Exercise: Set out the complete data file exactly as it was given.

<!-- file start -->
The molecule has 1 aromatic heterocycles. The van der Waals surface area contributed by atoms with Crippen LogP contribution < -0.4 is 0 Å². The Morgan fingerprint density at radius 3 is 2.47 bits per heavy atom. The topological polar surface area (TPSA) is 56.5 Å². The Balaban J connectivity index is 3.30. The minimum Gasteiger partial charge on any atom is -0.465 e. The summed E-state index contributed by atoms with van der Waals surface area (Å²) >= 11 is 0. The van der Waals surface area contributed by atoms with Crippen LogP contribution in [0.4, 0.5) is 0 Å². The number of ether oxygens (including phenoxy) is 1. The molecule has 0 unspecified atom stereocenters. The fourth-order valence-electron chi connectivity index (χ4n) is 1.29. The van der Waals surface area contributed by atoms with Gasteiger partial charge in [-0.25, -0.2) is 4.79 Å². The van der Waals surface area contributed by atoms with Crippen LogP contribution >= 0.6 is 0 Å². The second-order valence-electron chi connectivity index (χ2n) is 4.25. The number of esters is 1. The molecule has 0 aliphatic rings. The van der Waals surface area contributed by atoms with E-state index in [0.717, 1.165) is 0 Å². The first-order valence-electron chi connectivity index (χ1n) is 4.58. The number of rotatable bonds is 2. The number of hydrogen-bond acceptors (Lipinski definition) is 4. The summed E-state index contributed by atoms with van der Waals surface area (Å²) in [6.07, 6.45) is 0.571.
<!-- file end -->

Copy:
The molecule has 1 aromatic heterocycles. The van der Waals surface area contributed by atoms with Crippen LogP contribution < -0.4 is 0 Å². The Morgan fingerprint density at radius 3 is 2.47 bits per heavy atom. The topological polar surface area (TPSA) is 56.5 Å². The Balaban J connectivity index is 3.30. The minimum Gasteiger partial charge on any atom is -0.465 e. The summed E-state index contributed by atoms with van der Waals surface area (Å²) >= 11 is 0. The van der Waals surface area contributed by atoms with Crippen LogP contribution in [0.4, 0.5) is 0 Å². The number of ether oxygens (including phenoxy) is 1. The molecule has 0 unspecified atom stereocenters. The fourth-order valence-electron chi connectivity index (χ4n) is 1.29. The van der Waals surface area contributed by atoms with Gasteiger partial charge in [-0.25, -0.2) is 4.79 Å². The van der Waals surface area contributed by atoms with Crippen LogP contribution >= 0.6 is 0 Å². The second-order valence-electron chi connectivity index (χ2n) is 4.25. The number of esters is 1. The molecule has 0 aliphatic rings. The van der Waals surface area contributed by atoms with E-state index in [0.717, 1.165) is 0 Å². The first-order valence-electron chi connectivity index (χ1n) is 4.58. The number of rotatable bonds is 2. The number of hydrogen-bond acceptors (Lipinski definition) is 4. The summed E-state index contributed by atoms with van der Waals surface area (Å²) in [6.07, 6.45) is 0.571.